Saturday, January 10, 2009

The "Black-tailed" Family

If asking about my most impressive moments in wildlife career, I would say one of them is photographing this Black-tailed Crake(Porzana bicolor) family at Doi Inthanon, Chiang Mai, Thailand, my hometown. The Black-tailed Crake is an endangered species, which can be found only in Himalayas regions, from Indian Subcontinent, to China, Myanmar, and northern Thailand. I can even remember the exact date! It was 7th July 2007(that's why I can, lol..) The same day that I finally managed to see one of my long-time wishlist species, the Brown Wood Owl, at the 2nd Checkpoint. Although, I was able to photograph only 3 species of birds that trip, but it was certainly memorable, since another one was a Mountain Bamboo Partridge, an (also) uncommon bird of northern Thailand.

An adult Black-tailed Crake drying its wings

I arrived at Doi Inthanon on 6th July and stayed overnight at Mr.Daeng's house. It was raining all night long and still continued in the early morning. I thought I wouldn't have any luck in birding for that whole day, but then I was thinking about this rare crake that usually shows up at the campground. Finally, I decided to give it a try. Even if the crake didn't come, it'd be okay cause I wanted to find a place to take a nap also. I sat there at the campground area, with my jackets covering my head, body, and camera(since I did not have a blind). I can't remember how long I'd been sitting there, but I'd slept for a few moment for sure. Then suddenly, the clouds had gone away and the sky became clear. The sun started to dry the grass up. Then I noticed some trembling grasses on the right side. Suddenly, an adult Black-tailed Crake showed up its head from the thick bush, and frightfully walked out to get some food I put on the ground, then quickly ran into cover. I waited for it again to feel more comfortable. After few minutes, it showed up again, but this time there were 2 of them. Both Black-tailed Crakes walked out from the grass slowly, then picked the food up and ran back to eat in the bush. After 4 or 5 times, they've become tamer and finally ate the food on the open ground. I had a happy time photographing them. Focusing only in the view finder, I was surprised to find out that there were actually other two of their chicks standing at the edge of the grass!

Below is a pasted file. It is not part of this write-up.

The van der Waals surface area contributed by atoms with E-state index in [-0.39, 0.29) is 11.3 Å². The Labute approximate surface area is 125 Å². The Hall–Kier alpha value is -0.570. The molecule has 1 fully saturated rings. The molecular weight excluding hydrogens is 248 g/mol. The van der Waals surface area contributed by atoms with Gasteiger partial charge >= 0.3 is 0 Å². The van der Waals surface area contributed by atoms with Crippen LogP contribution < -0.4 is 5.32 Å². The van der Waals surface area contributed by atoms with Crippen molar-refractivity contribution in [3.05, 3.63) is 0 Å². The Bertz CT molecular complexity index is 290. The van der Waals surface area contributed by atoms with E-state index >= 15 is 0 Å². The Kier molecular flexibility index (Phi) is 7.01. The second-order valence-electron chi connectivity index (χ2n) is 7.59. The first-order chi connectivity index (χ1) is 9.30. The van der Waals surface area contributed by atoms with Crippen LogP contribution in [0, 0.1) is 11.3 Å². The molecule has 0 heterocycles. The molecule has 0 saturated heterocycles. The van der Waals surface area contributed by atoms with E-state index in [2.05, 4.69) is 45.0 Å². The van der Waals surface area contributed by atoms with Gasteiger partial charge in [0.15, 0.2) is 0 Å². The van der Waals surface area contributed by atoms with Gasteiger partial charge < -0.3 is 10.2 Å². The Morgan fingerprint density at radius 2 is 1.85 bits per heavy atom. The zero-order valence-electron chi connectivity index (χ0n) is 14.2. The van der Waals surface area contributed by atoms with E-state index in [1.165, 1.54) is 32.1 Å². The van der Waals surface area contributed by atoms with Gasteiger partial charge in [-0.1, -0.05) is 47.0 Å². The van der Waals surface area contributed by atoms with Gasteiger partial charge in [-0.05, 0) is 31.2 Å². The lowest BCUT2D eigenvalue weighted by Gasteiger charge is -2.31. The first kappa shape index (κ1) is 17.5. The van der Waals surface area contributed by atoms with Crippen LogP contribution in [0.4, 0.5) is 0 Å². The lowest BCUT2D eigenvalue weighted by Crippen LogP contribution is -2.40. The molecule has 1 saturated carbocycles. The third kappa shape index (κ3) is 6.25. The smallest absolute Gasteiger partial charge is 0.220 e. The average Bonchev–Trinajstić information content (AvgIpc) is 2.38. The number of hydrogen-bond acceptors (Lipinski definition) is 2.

The Black-tailed Crake chicks

Parent bird brought food for the chick

The chick already had some resemblances of adult, chestnut upperparts, and reddish legs.

After seeing the chicks, I changed my attention. It was the first time for me to see this rare crake's chicks. To see the whole Black-tailed Crake family walking, feeding together at the same time would be the experience which I would never have twice. The birds came closer and closer, and finally, even as close as I couldn't get full body in one frame! Remind you again, my gear is only a 300 f/4 with a 1.4x teleconverter. Imagine how close it was! The birds stopped feeding when the sun was fully shone. They started to spread their wings and let sunlight dried them up, both the chicks and adults. The birds came and went to pick up foods until there was nothing left on the ground, then finally, they walked back into cover, and stopped coming out again. They had left me with a huge smile on my face. It was (again) worth waiting for! Thanks to my, thanks to the nap!

That's why they gave you the name!

Fluff it up!

What a rare moment.

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